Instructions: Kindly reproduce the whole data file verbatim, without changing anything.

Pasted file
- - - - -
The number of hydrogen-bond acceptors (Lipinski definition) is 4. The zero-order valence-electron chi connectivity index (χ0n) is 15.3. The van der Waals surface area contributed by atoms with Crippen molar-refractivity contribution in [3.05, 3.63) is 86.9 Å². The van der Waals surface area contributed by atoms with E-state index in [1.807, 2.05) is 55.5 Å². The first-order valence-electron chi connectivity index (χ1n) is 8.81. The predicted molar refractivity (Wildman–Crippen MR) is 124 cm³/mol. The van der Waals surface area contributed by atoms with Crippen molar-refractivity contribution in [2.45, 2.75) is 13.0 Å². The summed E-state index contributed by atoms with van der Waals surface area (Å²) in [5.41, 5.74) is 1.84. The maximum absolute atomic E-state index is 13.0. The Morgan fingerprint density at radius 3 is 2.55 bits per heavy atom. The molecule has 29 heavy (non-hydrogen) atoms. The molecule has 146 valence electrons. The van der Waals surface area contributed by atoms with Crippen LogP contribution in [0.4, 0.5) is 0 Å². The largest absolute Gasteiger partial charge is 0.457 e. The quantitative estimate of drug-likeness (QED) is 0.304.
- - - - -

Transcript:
The number of hydrogen-bond acceptors (Lipinski definition) is 4. The zero-order valence-electron chi connectivity index (χ0n) is 15.3. The van der Waals surface area contributed by atoms with Crippen molar-refractivity contribution in [3.05, 3.63) is 86.9 Å². The van der Waals surface area contributed by atoms with E-state index in [1.807, 2.05) is 55.5 Å². The first-order valence-electron chi connectivity index (χ1n) is 8.81. The predicted molar refractivity (Wildman–Crippen MR) is 124 cm³/mol. The van der Waals surface area contributed by atoms with Crippen molar-refractivity contribution in [2.45, 2.75) is 13.0 Å². The summed E-state index contributed by atoms with van der Waals surface area (Å²) in [5.41, 5.74) is 1.84. The maximum absolute atomic E-state index is 13.0. The Morgan fingerprint density at radius 3 is 2.55 bits per heavy atom. The molecule has 29 heavy (non-hydrogen) atoms. The molecule has 146 valence electrons. The van der Waals surface area contributed by atoms with Crippen LogP contribution in [0.4, 0.5) is 0 Å². The largest absolute Gasteiger partial charge is 0.457 e. The quantitative estimate of drug-likeness (QED) is 0.304.